Posted by WARREN MOSLER on 14th May 2013
Deficit projected 200bn less than 3mths ago for current fiscal year. Projected at 2.1% of GDP for 2014-15, or 600bn less than 3mtgs ago.
No more grand bargain talk?
Maybe, but this is still being said:
For the 20142023 period, deficits in CBOs baseline projections total $6.3 trillion. With such deficits, federal debt held by the public is projected to remain above 70 percent of GDPfar higher than the 39 percent average seen over the past four decades. (As recently as the end of 2007, federal debt equaled 36 percent of GDP.) Under current law, the debt is projected to decline from about 76 percent of GDP in 2014 to slightly below 71 percent in 2018 but then to start rising again; by 2023, if current laws remain in place, debt will equal 74 percent of GDP and continue to be on an upward path (see figure below).
And it all begs the question of whether the proactive tax hikes and spending cuts will through the credit accelerators into reverse, as nominal GDP growth continues to decelerate.
I sat next to Al Gore at dinner at Monty Friedkin’s house in Boca for 45 minutes in front of that election. Cliff was there as well. Al asked me how we should spend the $5.6 trillion surplus projected for the next 10 years. I told him there wasn’t going to be a $5.6 trillion surplus as that implied a reduction of that much of net global $US financial assets, to the penny. Instead, a $5.6 trillion deficit was more likely to bring deficit spending back in line with ‘savings desires’ which I also described. He’s a pretty good student, went through the numbers, and agreed with the logic. He then said something like ‘You know I can’t get up and say any of this’ as he got up and explained how he was going to spend the $5.6 trillion surplus.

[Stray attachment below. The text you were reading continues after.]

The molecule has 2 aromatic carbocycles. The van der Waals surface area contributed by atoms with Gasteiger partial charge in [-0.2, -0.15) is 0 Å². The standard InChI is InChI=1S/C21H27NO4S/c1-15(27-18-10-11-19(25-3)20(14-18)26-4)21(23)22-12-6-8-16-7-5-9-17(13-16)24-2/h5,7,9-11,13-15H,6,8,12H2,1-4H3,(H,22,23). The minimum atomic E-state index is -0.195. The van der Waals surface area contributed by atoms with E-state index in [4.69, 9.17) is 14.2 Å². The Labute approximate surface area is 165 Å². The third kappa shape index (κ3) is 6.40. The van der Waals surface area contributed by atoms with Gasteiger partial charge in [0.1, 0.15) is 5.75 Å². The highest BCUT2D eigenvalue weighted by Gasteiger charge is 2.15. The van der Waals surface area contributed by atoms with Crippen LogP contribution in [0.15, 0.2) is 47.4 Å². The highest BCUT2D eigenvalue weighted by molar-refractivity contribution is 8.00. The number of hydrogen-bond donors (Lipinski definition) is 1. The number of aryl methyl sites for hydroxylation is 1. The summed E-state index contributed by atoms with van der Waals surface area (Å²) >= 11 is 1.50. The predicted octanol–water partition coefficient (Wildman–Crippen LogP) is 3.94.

Point is, the CBO makes assumptions about growth that don’t recognize that growth can be a function of fiscal balance.
In other words the tax hikes and spending cuts (aka ‘austerity’) initially cause the deficit to fall, but if the deficit is proactively brought down too much then undermines private sector credit expansion/spending causing sales/output/employment to slow sufficiently for the deficit to rise to where it ‘needs to be’ from suddenly falling revenues and rising transfer payments. As demonstrated by proactive fiscal tightening in the UK, Europe, and Japan, for example.
This is not to say the tax hikes and spending cuts in the US have crossed that line.
Nor is it to say they haven’t.
For me the jury is still out.
Today’s Tepper rally apparently was based on the idea that the ‘QE money has to be invested somewhere’ which is of course total nonsense.
(See if you can spot any sign of QE in the attached nominal GDP chart)
But it moved the market nonetheless.